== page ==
Need an AFC system?
Then think about the underlying incumbent data
The Federal Communications Commission (FCC) has recently conditionally authorized 13 Automated Frequency Coordination (AFC) systems to manage access to the 6 GHz band by standard-power unlicensed devices. What will make AFCs stand apart in such a crowded field? All will certainly follow the FCC rules on how to operate and service devices. Most, if not all, will follow the AFC specifications being developed by the Wireless Innovation Forum (WInnForum) or Wi-Fi Alliance (WFA). So how do we differentiate our products in this environment? It could be additional services, but will those cost more? Maybe the differentiation is not in the product, but in the data the AFC uses to perform the task.
The main task of the AFC is to provide a list of available frequencies and associated maximum transmit powers to standard power devices, so they don’t interfere with incumbent microwave systems. Optimum performance of this task requires that the AFC maximize spectrum availability while thoroughly protecting incumbent microwave operations.
The FCC has mandated that AFCs use the Universal Licensing System (ULS) as the reference database of incumbent systems. This is the official regulatory database of licensed and applied-for microwave systems. However, the ULS has several significant shortcomings—most of which have been documented in a technical report by the WInnForum.
One of the main issues with ULS is that it’s a regulatory database and lacks sufficient information to conduct detailed engineering analyses without making lots of assumptions. For example, there is no data on microwave antenna patterns, so AFC systems must apply generic patterns to specific antenna models. In addition, the ULS has no information on microwave diversity receive antennas, which are used on almost a third of microwave receivers. Another issue is lack of data on radios, so AFC systems must make assumptions about a receiver’s noise figure. The ULS is also riddled with errors since the data are provided exclusively by licensees with very little error checking. These are just a few of the many issues with the ULS as detailed in the WInnForum technical report.
As noted above, the job of the AFC is to provide spectrum suggestions to devices that won’t cause interference into incumbent systems. Clearly, an AFC that relies on the ULS will have to apply numerous assumptions to the ULS data to perform this task. This could easily result in reduced spectrum availability, reduced maximum power and possible interference.
The Comsearch AFC will backstop the ULS with data from our exclusive proprietary microwave databases. These databases have been developed, updated and maintained for almost five decades and contain exhaustive data on every microwave system operating in the 6 GHz bands. This includes a complete set of antenna pattern data, comprehensive data on radio configurations and exhaustive data on microwave path status. Built from our decades of frequency coordination, our databases can also inform users of microwave paths that are either inoperative or just coordinated and not yet in the ULS.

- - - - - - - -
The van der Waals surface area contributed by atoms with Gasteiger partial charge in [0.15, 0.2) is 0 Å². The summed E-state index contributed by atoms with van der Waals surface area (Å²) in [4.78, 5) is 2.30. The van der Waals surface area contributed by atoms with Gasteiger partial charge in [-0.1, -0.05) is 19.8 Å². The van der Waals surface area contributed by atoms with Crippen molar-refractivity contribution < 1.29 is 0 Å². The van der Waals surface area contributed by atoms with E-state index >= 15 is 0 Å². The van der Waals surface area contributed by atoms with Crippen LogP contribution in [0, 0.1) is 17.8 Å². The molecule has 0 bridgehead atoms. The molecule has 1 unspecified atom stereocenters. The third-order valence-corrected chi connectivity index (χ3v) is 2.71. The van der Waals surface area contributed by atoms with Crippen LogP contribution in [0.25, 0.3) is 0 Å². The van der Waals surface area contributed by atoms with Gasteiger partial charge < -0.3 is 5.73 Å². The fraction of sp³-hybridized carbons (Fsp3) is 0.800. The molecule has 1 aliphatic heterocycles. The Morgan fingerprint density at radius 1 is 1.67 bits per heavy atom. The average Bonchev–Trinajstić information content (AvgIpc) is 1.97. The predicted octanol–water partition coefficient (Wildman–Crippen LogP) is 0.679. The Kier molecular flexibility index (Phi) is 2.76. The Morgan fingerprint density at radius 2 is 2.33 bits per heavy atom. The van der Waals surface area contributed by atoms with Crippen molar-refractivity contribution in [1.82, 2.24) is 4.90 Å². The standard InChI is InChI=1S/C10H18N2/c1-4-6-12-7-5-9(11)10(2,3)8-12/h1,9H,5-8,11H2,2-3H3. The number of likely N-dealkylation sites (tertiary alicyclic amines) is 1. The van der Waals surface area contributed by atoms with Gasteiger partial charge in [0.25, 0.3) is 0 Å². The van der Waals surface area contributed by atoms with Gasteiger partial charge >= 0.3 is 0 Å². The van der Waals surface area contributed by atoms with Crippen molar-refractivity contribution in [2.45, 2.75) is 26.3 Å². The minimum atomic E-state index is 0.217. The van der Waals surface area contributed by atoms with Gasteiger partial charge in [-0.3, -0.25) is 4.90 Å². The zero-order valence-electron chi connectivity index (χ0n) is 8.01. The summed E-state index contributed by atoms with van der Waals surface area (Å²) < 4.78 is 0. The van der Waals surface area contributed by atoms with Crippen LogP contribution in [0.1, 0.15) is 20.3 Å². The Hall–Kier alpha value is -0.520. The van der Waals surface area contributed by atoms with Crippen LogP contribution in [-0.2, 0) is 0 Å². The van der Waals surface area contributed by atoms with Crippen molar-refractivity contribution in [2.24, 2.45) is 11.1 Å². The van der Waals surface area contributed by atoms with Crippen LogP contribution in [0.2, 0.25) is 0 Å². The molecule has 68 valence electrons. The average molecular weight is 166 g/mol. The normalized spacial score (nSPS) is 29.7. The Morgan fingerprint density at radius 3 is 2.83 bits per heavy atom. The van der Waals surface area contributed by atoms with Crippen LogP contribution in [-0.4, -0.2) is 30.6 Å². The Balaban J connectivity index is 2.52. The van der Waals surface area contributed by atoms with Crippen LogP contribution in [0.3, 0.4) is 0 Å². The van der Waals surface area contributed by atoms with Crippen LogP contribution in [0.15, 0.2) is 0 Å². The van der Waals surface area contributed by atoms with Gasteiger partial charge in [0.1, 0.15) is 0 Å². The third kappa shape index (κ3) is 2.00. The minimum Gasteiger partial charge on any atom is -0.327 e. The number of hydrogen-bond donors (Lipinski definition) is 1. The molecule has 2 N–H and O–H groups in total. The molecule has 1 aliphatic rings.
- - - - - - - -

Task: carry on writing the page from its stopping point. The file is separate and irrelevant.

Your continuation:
We think the best differentiation for an AFC is to provide optimum spectrum availability recommendations that fully protect incumbent operators. That allows for maximum use of the band. Because, after all, an AFC is only as good as the data it uses.
|With over 38 years of spectrum management experience, Mark is responsible for developing domestic and international business opportunities for CommScope. In addition to leading technical and business development efforts for numerous wireless and spectrum-related products and services, he has led efforts to address spectrum sharing between Federal government and commercial users. He leads CommScope’s CBRS efforts on the Spectrum Access System/Environmental Sensing Capability and the efforts to develop, test and certify the Automated Frequency Coordination system for 6 GHz unlicensed bands. He is a board member of the CBRS Alliance and an officer on the board of the Wireless Innovation Forum. He is a member of the Commerce Spectrum Management Advisory Committee, where he has also co-chaired working groups related to spectrum sharing and data exchange issues and has testified before the U.S. Congress on spectrum-related matters. He has led spectrum management efforts including spectrum sharing analysis protocols and sharing criteria, as well as development of engineering services and software products. He speaks frequently and has authored several papers on spectrum sharing and relocation and has advised numerous wireless participants in their system design. He is a Life Member of IEEE. He has an amateur radio license and is an instrument-rated commercial pilot.|